Christianity 201

May 7, 2019

Fix Your Eyes on the Goal

by Russell Young

It is often said that without a compass, people in a forest would often travel in circles. Without focus on an end-point, journey toward a goal becomes confused. Certainly, without clear focus and committed determination, objectives can become lost or altered.

With limited understanding and purpose choice-making is often based on the immediate. This truth is evident from the Israelites while on the Exodus. They had experienced slavery in Egypt with its cruelty, but as they traveled the wilderness, they had lost motivation and the reality of slavery, and at times even desired to return to it. They became focused on the immediate not on the purpose or promise of their journey.

Would you have been like them? They walked, walked, and walked. Day followed day. The rocky crag before them was no different than the one they had just passed. There was nothing on their horizon to stimulate hope. Month followed month. They often became thirsty through lack of water. They complained and grumbled. The wilderness provided no source of food and they lived on the Lord’s provision of manna for forty years. Would you have grumbled at the monotony of diet over such a long time, or would you have rejoiced that your needs had been provided? Would you have remembered the cucumbers, melons, leeks, onions, garlic, and fish that supplemented your diet in Egypt? After time slavery had become a distant memory; however, eating was an ever-present occurrence. Have you every groused about having the same dinner two days in a row?

The Lord was not pleased with those he had brought out of bondage. They did not appreciate him or his accommodation. He hadn’t provided enough. They wanted more and expected more. “They despised the pleasant land; they did not believe his promise. They grumbled in their tents and did not obey the LORD. So he swore to them with uplifted hand that he would make them fall in the desert.” (Ps 106:24−26)

God does not like grumbling; it demonstrates a lack of faith in him, a lack of trust. The Israelites felt and experienced trials, pressures, and discomfort. Their eyes were consumed with the present and they could not envision “the pleasant land.” To many of them the trials and travel had no purpose. They had surrendered their expectations and had become doubtful of those leading, both God and Moses.

The land to which they were headed and to which believers are headed is not for all; it is for the faithful, for those whose hope is fixed and whose eyes are on the goal. The land is reserved for those who trust enough to feel secure in God when trials come and when wants are not fulfilled, for those who can see beyond the everyday and rest confidently in his promises. Those in him do not need to know the solution for their challenges. They do not need to know where water can be found in the wilderness of life because they are sure that their Lord knows. He knows the need and has a plan; he is to lead, and they are to follow with thanksgiving. “My sheep listen to my voice; I know them, and they follow me. I give them eternal life, and they shall never perish.” (Jn 10:27−28) When following is abandoned, so is hope.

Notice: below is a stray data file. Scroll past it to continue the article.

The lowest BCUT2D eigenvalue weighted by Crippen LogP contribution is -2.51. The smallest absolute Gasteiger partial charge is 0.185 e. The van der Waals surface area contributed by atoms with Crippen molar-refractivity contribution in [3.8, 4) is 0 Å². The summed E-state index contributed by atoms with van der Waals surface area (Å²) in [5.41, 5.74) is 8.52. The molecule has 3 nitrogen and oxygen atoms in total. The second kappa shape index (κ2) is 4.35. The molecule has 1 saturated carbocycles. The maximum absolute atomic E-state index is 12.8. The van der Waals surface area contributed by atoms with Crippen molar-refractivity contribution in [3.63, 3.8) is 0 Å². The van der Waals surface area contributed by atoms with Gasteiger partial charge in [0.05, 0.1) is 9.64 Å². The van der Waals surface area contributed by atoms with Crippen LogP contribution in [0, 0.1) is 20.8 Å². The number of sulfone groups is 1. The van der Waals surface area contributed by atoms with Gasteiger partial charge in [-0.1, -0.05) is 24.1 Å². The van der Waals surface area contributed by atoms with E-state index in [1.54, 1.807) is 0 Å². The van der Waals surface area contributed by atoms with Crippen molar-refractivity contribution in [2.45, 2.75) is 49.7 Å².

Those who will dwell with their Lord are not called to an easy and pleasant journey through life; in fact, they have been reminded of the need to persevere through the mundane, through difficulties, and even through the threat of death itself. “You need to persevere so that when you have done the will of God, you will receive what you have promised. For in just a little while, ‘He who is coming will come and not delay. But my righteous one will live by faith.’” (Heb 10:36−38) The righteous will obediently follow their Lord with thanksgiving.

During trials, the passage of time tends to dim hope, but the test of faith and of their hearts was the very purpose of Israel’s journey. Focus must be set on the goal, not on the interruptions to it. At every age believers have had to journey through the wasteland. Their faith will be tested and must be proven. “Remember how the LORD your God led you all the way in the desert these forty years, to humble you and to test you in order to know what was in your heart, whether or not you would keep his commands.” (Deut 8:2) God is still testing hearts (1 Thess 2:4; Jas 1:12) to identify those who recognize his sovereignty and to find those who obey his authority. (Heb 5:9) Paul admonished the Philippians, “Do everything without complaining or arguing, so that you may become blameless and pure, children of god without fault in a crooked and depraved generation in which you shine like stars.” (Phil 2:14−15)

Many teachers have neglected to convey the purpose of testing and the need for obedience. Regardless of one’s situation the response during testing must always be to trust and obey. The situation may not be understood but God is always in control and his provision is for his child’s eternal good. “[I]n all things God works for the good of those who love him, who have been called according to his purpose.” (Rom 8:28)